Questions tagged [spoken-english]

The way in which English is spoken, either formally or informally. As opposed to written usage.

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Computer English situational dialogue [closed]

My teacher gave me a task, asking 3 or 4 people to have a situational dialogue, the theme is about computer professional English, can give me some advice 😄
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"This one is a question, too" vs "This one is a question. Too"

Is "This one is a question, too" the same as "This one is a question. Too"? Is the "Too" understood in the second case? Are the two spoken differently?
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How can older adult learn English?

My mother is 68, and currently visiting us in Canada for a year or more. Her English level is very basic. Maybe she can recognize several 100 words reading, and much less when listening, especially ...
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That sounds like 'that do a full three men '. What is this guy exactly saying after the streamer said something to him?

I was watching videos on twitch. After one guy say something to one, I heard the guy saying that which sound like "what do you mean one guy that do a full three men". I understand what they ...
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In a sentence with double negatives, how do I tell if I'm allowed to cancel them out or not?

Asking this because I'm worried that canceling out double negatives can completely change the original meaning of the sentence. I know context and the speaker/writer's intent are also important but is ...
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Is it rude to ask “do you want one” to an adult?

Is it rude to ask “do you want one” if you’re trying to ask if an adult also wants something? (ex: food) I’m worried if this would sound rude or disrespectful.
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meaning of "make an everlasting first impression"?

i have this sentence "The competitive world has forced everyone to make an everlasting first impression". what does everlasting first impression meaning?
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"I have got to sing" or "I have gotten to sing"

I know that normally in American English we use "gotten" after has/have but in this type of construction, do Americans say "got" or "gotten"? As in "I have got to ...
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3 votes
1 answer
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What is the meaning of "Things the way they were"?

This sentence "Things the way they were" is part of the song "I See the Light" which is from the movie Rapunzel. All those years living in a blur All that time never truly seeing ...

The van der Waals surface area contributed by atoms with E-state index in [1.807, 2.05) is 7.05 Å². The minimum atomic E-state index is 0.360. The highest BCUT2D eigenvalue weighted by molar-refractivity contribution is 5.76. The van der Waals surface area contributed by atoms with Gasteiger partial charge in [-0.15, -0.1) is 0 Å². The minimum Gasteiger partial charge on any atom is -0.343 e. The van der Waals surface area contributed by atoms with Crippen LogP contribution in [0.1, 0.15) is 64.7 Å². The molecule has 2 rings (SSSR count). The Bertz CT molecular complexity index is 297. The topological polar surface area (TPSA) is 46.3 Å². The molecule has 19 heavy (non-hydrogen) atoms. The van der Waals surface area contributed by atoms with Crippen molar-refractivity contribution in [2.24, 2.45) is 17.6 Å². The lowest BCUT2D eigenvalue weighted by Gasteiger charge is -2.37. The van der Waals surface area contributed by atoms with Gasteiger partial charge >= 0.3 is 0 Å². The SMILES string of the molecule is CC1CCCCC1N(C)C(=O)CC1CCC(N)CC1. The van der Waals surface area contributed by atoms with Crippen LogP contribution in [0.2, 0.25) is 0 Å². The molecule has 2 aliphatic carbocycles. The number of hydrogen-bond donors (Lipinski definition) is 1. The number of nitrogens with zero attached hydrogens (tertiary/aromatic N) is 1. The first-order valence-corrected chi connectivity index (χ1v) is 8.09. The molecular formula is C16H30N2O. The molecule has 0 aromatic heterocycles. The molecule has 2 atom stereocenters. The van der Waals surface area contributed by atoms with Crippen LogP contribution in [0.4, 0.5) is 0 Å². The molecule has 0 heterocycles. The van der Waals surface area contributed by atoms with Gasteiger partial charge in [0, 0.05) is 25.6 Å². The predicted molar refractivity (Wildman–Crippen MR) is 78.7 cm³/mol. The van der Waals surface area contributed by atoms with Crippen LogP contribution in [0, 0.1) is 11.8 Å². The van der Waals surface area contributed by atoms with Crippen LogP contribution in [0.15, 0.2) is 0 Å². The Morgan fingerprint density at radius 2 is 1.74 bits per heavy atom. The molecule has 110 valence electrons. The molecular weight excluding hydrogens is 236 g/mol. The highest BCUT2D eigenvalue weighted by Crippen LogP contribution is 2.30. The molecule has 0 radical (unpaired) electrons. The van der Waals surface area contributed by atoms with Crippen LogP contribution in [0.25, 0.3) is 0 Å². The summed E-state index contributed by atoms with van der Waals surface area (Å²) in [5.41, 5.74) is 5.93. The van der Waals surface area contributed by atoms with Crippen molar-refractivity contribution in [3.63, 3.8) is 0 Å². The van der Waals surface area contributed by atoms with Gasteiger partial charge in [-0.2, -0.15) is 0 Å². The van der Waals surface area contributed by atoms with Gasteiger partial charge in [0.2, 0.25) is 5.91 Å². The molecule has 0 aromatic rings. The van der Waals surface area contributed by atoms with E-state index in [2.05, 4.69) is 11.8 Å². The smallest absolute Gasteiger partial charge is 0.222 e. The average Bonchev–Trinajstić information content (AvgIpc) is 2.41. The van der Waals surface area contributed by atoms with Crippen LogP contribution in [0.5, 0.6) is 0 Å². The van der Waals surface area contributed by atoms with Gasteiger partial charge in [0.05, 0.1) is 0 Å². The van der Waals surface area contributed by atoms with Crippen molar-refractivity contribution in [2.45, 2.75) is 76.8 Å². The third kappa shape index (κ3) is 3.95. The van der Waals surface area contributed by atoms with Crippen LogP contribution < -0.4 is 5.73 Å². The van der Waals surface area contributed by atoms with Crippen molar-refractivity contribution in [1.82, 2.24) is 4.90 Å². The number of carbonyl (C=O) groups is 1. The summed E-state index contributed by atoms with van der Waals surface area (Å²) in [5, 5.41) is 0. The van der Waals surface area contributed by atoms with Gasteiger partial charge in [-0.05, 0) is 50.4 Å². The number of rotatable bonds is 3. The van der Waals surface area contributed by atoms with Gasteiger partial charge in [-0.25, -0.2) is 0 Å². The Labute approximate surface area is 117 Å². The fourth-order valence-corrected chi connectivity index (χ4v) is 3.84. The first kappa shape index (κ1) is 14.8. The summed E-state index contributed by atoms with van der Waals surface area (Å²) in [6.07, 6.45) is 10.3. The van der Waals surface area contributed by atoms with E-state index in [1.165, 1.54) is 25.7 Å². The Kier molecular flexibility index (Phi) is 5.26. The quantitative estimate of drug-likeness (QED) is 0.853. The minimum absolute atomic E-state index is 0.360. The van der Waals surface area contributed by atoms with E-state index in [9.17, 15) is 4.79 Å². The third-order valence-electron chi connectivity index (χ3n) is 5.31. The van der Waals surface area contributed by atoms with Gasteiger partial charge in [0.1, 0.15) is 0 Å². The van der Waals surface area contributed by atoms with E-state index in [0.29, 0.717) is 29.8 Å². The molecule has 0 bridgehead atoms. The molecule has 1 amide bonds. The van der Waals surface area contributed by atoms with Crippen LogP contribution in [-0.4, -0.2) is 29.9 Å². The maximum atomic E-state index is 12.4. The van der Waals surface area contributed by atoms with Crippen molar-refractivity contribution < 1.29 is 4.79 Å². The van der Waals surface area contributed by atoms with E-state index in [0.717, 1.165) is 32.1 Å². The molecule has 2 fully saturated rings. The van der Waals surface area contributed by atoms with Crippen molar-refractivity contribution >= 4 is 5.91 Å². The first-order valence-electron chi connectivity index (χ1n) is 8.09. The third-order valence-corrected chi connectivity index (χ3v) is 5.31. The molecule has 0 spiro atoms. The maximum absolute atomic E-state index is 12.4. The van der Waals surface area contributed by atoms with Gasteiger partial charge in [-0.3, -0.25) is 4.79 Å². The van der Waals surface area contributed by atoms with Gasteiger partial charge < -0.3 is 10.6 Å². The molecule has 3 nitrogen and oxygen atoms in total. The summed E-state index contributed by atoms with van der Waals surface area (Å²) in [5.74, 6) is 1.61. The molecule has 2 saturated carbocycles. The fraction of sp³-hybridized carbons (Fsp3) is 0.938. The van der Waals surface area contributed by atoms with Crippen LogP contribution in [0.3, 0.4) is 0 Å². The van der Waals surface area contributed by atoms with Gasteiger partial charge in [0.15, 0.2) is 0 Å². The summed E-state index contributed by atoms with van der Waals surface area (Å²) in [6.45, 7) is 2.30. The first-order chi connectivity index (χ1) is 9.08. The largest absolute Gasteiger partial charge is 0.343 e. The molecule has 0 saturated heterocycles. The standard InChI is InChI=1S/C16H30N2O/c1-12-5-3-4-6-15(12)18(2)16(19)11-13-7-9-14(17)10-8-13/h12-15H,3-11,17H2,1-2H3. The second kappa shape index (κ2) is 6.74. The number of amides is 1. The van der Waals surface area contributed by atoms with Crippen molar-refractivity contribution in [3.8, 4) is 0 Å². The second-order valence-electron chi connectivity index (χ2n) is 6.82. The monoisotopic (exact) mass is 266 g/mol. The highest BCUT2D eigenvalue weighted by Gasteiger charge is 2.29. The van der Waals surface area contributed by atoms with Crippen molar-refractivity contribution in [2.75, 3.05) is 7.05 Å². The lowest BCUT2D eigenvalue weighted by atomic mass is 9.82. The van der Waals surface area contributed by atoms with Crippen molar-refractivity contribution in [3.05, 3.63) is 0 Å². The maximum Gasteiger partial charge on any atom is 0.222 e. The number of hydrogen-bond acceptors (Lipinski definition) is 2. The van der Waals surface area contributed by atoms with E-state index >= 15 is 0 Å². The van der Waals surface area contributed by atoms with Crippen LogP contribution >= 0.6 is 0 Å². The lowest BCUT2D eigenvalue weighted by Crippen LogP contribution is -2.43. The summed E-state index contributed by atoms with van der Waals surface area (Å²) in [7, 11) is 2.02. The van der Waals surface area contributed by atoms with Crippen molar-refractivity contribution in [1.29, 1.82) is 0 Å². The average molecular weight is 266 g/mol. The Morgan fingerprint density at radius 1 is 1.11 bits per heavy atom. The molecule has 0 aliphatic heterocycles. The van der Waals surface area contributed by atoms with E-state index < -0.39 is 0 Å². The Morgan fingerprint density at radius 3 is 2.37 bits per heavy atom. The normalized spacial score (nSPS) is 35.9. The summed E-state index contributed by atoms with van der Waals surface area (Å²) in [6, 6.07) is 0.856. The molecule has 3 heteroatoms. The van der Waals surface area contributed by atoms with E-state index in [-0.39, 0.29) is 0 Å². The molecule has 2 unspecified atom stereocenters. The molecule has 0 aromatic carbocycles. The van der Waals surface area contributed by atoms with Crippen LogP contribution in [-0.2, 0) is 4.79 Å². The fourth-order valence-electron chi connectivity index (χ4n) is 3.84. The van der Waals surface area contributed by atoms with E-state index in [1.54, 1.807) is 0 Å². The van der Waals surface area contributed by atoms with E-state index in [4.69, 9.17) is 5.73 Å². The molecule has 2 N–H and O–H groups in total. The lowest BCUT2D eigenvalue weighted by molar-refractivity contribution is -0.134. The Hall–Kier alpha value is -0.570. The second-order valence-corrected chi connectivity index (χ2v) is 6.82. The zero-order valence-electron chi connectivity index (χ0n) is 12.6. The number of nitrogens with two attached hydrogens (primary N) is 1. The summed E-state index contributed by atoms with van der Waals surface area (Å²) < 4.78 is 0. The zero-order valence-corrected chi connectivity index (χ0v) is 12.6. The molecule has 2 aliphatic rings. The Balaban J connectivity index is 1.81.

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What does "drinks hit someone" mean?

In the song Lucille by Kenny Rogers, a part of the lyric goes like this When the drinks finally hit her ... What does hit mean here? And is it an old-fashioned language which is probably not used ...
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I wish I knew in my 20’s vs I wish I had known in my 20’s

I am a little confused with the usage of I wish structure. I understand that when speaking about present we use I wish + Past Simple while speaking about past we say I wish + Past Perfect So I don’t ...
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How to use "I am the one"

Is it correct to say the following? "I think I am the one who did it" Let's say In the past I created some article. But not sure whether I really created it or not. And at the same time ...
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leave or left in the situation mentioned below

I was talking to my co-worker about another annoying co-worker. My co-worker asked, "Is she still here?" referring to that annoying co-worker. I said, "I don't know but I wish she left.&...
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Does it make sense to put a lengthy subject after "for" and use "they" to refer to it

I always hear sentences like below in conversations with English learners. For successful people in the world, they always work hard. For most employees in the sales department, they have a good ...
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What type of speech is "In person"?

What type of speech would the phrase: "In person" be part of the English Language?
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2 votes
1 answer
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Sentence Construction with put up

So yesterday I was driving my friend back to his home and he wasn't sure where we were. So I asked him "put up your address on Google maps" Now I am wondering if the sentence above is ...
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Construction of phrasal verbs

I was thinking about how phrasal verbs are constructed. You take a verb and add a preposition to it. Like, Put off, Break up, Make out e.t.c. As a learner of English I kind of have to memorize them if ...
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The temperature will increase "during" or "throughout" the night?